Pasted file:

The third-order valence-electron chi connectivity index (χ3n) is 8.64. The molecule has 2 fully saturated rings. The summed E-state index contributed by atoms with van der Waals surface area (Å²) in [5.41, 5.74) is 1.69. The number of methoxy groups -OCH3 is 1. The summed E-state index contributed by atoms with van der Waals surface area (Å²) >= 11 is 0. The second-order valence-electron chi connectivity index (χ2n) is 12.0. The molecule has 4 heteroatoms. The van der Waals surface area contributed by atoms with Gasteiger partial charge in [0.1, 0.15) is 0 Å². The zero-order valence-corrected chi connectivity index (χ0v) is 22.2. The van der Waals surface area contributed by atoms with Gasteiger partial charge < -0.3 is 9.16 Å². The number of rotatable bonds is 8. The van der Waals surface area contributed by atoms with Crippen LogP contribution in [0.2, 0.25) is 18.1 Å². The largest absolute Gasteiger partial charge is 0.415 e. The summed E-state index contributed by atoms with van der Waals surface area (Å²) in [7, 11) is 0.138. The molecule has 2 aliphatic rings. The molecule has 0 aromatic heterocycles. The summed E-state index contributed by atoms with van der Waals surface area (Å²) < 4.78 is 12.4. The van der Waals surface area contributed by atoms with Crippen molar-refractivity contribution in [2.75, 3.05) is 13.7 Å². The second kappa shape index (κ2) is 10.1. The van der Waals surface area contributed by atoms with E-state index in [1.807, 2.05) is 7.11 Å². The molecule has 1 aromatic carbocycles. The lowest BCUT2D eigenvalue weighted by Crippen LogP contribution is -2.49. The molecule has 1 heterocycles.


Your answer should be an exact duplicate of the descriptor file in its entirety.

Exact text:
The third-order valence-electron chi connectivity index (χ3n) is 8.64. The molecule has 2 fully saturated rings. The summed E-state index contributed by atoms with van der Waals surface area (Å²) in [5.41, 5.74) is 1.69. The number of methoxy groups -OCH3 is 1. The summed E-state index contributed by atoms with van der Waals surface area (Å²) >= 11 is 0. The second-order valence-electron chi connectivity index (χ2n) is 12.0. The molecule has 4 heteroatoms. The van der Waals surface area contributed by atoms with Gasteiger partial charge in [0.1, 0.15) is 0 Å². The zero-order valence-corrected chi connectivity index (χ0v) is 22.2. The van der Waals surface area contributed by atoms with Gasteiger partial charge < -0.3 is 9.16 Å². The number of rotatable bonds is 8. The van der Waals surface area contributed by atoms with Crippen LogP contribution in [0.2, 0.25) is 18.1 Å². The largest absolute Gasteiger partial charge is 0.415 e. The summed E-state index contributed by atoms with van der Waals surface area (Å²) in [7, 11) is 0.138. The molecule has 2 aliphatic rings. The molecule has 0 aromatic heterocycles. The summed E-state index contributed by atoms with van der Waals surface area (Å²) < 4.78 is 12.4. The van der Waals surface area contributed by atoms with Crippen molar-refractivity contribution in [2.75, 3.05) is 13.7 Å². The second kappa shape index (κ2) is 10.1. The van der Waals surface area contributed by atoms with E-state index in [1.807, 2.05) is 7.11 Å². The molecule has 1 aromatic carbocycles. The lowest BCUT2D eigenvalue weighted by Crippen LogP contribution is -2.49. The molecule has 1 heterocycles.